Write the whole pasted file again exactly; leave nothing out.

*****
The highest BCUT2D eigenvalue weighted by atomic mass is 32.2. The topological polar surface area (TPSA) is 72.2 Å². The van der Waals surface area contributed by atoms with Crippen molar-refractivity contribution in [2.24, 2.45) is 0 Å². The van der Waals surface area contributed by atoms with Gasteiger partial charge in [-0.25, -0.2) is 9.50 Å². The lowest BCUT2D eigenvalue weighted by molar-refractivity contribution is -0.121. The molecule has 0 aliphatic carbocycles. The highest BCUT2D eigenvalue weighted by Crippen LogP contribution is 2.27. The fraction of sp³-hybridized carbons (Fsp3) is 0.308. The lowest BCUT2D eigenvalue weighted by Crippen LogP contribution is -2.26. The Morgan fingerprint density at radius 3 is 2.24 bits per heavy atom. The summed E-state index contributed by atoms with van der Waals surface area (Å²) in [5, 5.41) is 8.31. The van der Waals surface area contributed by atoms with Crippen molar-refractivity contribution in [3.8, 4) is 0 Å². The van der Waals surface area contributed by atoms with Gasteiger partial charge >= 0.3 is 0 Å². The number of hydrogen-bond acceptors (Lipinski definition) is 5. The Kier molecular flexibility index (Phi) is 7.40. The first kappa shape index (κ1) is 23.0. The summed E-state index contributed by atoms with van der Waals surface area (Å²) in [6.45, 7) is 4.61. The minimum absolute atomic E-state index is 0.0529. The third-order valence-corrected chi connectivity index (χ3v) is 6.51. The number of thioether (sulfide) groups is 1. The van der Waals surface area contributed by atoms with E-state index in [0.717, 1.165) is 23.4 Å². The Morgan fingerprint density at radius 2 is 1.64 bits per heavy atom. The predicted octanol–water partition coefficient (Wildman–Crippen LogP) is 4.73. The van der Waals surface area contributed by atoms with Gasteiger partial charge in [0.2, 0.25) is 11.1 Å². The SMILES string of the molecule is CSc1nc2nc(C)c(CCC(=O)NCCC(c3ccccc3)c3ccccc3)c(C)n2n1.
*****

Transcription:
The highest BCUT2D eigenvalue weighted by atomic mass is 32.2. The topological polar surface area (TPSA) is 72.2 Å². The van der Waals surface area contributed by atoms with Crippen molar-refractivity contribution in [2.24, 2.45) is 0 Å². The van der Waals surface area contributed by atoms with Gasteiger partial charge in [-0.25, -0.2) is 9.50 Å². The lowest BCUT2D eigenvalue weighted by molar-refractivity contribution is -0.121. The molecule has 0 aliphatic carbocycles. The highest BCUT2D eigenvalue weighted by Crippen LogP contribution is 2.27. The fraction of sp³-hybridized carbons (Fsp3) is 0.308. The lowest BCUT2D eigenvalue weighted by Crippen LogP contribution is -2.26. The Morgan fingerprint density at radius 3 is 2.24 bits per heavy atom. The summed E-state index contributed by atoms with van der Waals surface area (Å²) in [5, 5.41) is 8.31. The van der Waals surface area contributed by atoms with Crippen molar-refractivity contribution in [3.8, 4) is 0 Å². The van der Waals surface area contributed by atoms with Gasteiger partial charge >= 0.3 is 0 Å². The number of hydrogen-bond acceptors (Lipinski definition) is 5. The Kier molecular flexibility index (Phi) is 7.40. The first kappa shape index (κ1) is 23.0. The summed E-state index contributed by atoms with van der Waals surface area (Å²) in [6.45, 7) is 4.61. The minimum absolute atomic E-state index is 0.0529. The third-order valence-corrected chi connectivity index (χ3v) is 6.51. The number of thioether (sulfide) groups is 1. The van der Waals surface area contributed by atoms with E-state index in [0.717, 1.165) is 23.4 Å². The Morgan fingerprint density at radius 2 is 1.64 bits per heavy atom. The predicted octanol–water partition coefficient (Wildman–Crippen LogP) is 4.73. The van der Waals surface area contributed by atoms with Gasteiger partial charge in [0.2, 0.25) is 11.1 Å². The SMILES string of the molecule is CSc1nc2nc(C)c(CCC(=O)NCCC(c3ccccc3)c3ccccc3)c(C)n2n1.